1. ^ "Regional Statistics". Israel Central Bureau of Statistics. Retrieved 21 March 2024.
  2. ^ a b HaReuveni, Immanuel (1999). Lexicon of the Land of Israel. Miskal – Yedioth Ahronoth Books. p. 795. ISBN 965-448-413-7.
  3. ^ "The Geneva Convention". BBC News. 10 December 2009. Retrieved 27 November 2010.
  4. ^ a b c d e David Kattenburg, 'Inside the mind of an Israeli settler,' Mondoweiss 13 November 2019.
  5. ^ a b "Grapes of wrath: how wine could bottle the Israeli-Palestinian peace process". The Independent. 14 June 2019. Retrieved 12 November 2019.
  6. ^ a b c d Hoberman, Haggai (2008). Keneged Kol HaSikuim [Against All Odds] (in Hebrew) (1st ed.). Sifriat Netzarim. pp. 196–7.
  7. ^ E. H. Palmer (1881). The Survey of Western Palestine. Vol. Arabic and English name lists. London: The Committee of the Palestine Exploration Fund. p. 296.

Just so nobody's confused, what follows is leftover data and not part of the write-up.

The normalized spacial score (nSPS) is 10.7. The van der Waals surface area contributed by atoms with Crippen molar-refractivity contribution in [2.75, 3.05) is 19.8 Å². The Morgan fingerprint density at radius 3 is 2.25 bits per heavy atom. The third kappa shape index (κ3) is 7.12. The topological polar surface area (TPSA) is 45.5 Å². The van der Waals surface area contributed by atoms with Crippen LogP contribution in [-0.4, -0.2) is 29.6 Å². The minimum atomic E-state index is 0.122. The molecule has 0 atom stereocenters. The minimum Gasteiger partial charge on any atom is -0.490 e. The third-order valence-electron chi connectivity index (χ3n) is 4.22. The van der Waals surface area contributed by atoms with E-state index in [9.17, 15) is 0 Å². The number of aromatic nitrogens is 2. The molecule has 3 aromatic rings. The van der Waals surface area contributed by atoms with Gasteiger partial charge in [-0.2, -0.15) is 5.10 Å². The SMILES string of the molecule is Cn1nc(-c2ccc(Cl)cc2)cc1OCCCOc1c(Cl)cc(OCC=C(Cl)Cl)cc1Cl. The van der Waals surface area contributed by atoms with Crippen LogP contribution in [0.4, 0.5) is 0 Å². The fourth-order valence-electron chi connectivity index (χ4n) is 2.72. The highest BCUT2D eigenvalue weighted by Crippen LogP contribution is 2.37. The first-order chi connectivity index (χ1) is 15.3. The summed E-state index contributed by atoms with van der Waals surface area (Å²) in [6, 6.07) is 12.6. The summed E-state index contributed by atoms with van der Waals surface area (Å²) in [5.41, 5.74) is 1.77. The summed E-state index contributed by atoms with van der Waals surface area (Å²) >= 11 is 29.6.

8. ^ a b c Hilal, Sandi; Alessandro Petti; Eyal Weizman (Spring 2009). "The Future Archaeology of Israel's Colonisation". Afterall Journal (20).
  9. ^ Arab Women's Information Committee; Lebanese Association for Information on Palestine (1 January 1977). The Arabs Under Israeli Occupation, 1980. Inst for Palestine Studies. p. 67.
  10. ^ Al Bireh City Profile ARIJ, p. 17
  11. ^ "Brighton & Hove Palestine Campaign – Supporting the struggle to achieve a just and lasting peace for Palestine". www.brightonpsc.org.
  12. ^ Whitaker, Brian (3 September 2001). "The summit of Middle East tension". Guardian. Retrieved 28 October 2010.
  13. ^ Hass, Amira (27 November 2009). "Settlers petition to tear down nearby Palestinian stadium". Ha'aretz. Retrieved 31 October 2010.
  14. ^ Opinion on Unauthorized Settlements, Prime Minister's Office, 2005, Appendix I, "Detailed list of settlements", p. 37
  15. ^ Psagot and Mitzpe Ha'ai (outpost) [dead link] Peace Now.
  16. ^ The settlers' struggle BBC News. 19 December 2003
  17. ^ Legal Consequences of the Construction of a Wall in the Occupied Palestinian Territory Archived 6 July 2010 at the Wayback Machine International Court of Justice, 9 July 2004. pp. 44-45